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Felon’s convictions, multiple sentence enhancements affirmed

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A sentence of 12 years with a year suspended was not inappropriate for a man who stole an idling car from a Lafayette convenience store and later resisted police, punched a police dog and threatened officers.

The Indiana Court of Appeals rejected arguments on appeal in Paul M. Brock v. State of Indiana, 79A04-1208-CR-433. The court affirmed Brock’s sentence on convictions of Class C felony auto theft, Class D felony intimidation, and Class A misdemeanors of resisting law enforcement, striking a law enforcement animal, and operating a vehicle while intoxicated. Brock was also found to be a habitual offender.

Brock entered a blind guilty plea on all charges on July 2 and was sentenced in August, with some sentences to be served consecutively and the habitual enhancement attached to the intimidation charge.

In his appeal, Brock argued that the sentence was an impermissible double enhancement, was inappropriate given the nature of the offenses and his character, and that the court should not have considered as an aggravating factor his history of rules violations when previously incarcerated.

“The trial court did not abuse its discretion in considering Brock’s behavior while incarcerated as an aggravating factor, and even if it did abuse its discretion, any error was harmless,” Judge Paul Mathias wrote for the unanimous panel. “Nor did the trial court subject Brock to impermissible double enhancement when it ordered his elevated sentence for auto theft to be served consecutively to the sentence for intimidation that was enhanced under the general habitual offender statute.

“Lastly, Brock’s sentence of twelve years, with one year suspended to probation, is not inappropriate in light of the nature of the offenses and the character of the offender,” the court held.
 

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  1. I gave tempparry guardship to a friend of my granddaughter in 2012. I went to prison. I had custody. My daughter went to prison to. We are out. My daughter gave me custody but can get her back. She was not order to give me custody . but now we want granddaughter back from friend. She's 14 now. What rights do we have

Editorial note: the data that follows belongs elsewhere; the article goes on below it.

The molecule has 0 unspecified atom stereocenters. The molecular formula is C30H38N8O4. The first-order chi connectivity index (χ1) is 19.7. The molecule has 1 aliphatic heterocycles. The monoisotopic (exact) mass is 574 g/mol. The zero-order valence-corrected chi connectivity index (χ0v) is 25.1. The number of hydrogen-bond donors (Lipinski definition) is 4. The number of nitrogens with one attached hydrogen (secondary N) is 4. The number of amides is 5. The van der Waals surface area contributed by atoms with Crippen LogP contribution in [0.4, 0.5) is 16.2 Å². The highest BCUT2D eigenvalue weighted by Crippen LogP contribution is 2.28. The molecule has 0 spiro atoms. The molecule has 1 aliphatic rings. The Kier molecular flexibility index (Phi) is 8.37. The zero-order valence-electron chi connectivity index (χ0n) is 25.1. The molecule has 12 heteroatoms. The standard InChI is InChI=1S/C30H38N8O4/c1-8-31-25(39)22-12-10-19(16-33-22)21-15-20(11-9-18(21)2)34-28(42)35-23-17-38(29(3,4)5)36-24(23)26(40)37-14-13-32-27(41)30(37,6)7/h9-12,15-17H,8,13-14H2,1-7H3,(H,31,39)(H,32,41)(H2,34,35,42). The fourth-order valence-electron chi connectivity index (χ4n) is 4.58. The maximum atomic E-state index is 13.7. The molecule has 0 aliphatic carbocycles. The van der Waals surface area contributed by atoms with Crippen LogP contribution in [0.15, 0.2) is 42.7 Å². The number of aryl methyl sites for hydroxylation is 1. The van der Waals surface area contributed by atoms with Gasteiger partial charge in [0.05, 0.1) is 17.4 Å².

2. This sure is not what most who value good governance consider the Rule of Law to entail: "In a letter dated March 2, which Brizzi forwarded to IBJ, the commission dismissed the grievance “on grounds that there is not reasonable cause to believe that you are guilty of misconduct.”" Yet two month later reasonable cause does exist? (Or is the commission forging ahead, the need for reasonable belief be damned? -- A seeming violation of the Rules of Profession Ethics on the part of the commission) Could the rule of law theory cause one to believe that an explanation is in order? Could it be that Hoosier attorneys live under Imperial Law (which is also a t-word that rhymes with infamy) in which the Platonic guardians can do no wrong and never owe the plebeian class any explanation for their powerful actions. (Might makes it right?) Could this be a case of politics directing the commission, as celebrated IU Mauer Professor (the late) Patrick Baude warned was happening 20 years ago in his controversial (whisteblowing) ethics lecture on a quite similar topic: http://www.repository.law.indiana.edu/cgi/viewcontent.cgi?article=1498&context=ilj

  3. I have a case presently pending cert review before the SCOTUS that reveals just how Indiana regulates the bar. I have been denied licensure for life for holding the wrong views and questioning the grand inquisitors as to their duties as to state and federal constitutional due process. True story: https://www.scribd.com/doc/299040839/2016Petitionforcert-to-SCOTUS Shorter, Amici brief serving to frame issue as misuse of govt licensure: https://www.scribd.com/doc/312841269/Thomas-More-Society-Amicus-Brown-v-Ind-Bd-of-Law-Examiners

  4. Here's an idea...how about we MORE heavily regulate the law schools to reduce the surplus of graduates, driving starting salaries up for those new grads, so that we can all pay our insane amount of student loans off in a reasonable amount of time and then be able to afford to do pro bono & low-fee work? I've got friends in other industries, radiology for example, and their schools accept a very limited number of students so there will never be a glut of new grads and everyone's pay stays high. For example, my radiologist friend's school accepted just six new students per year.

  5. I totally agree with John Smith.

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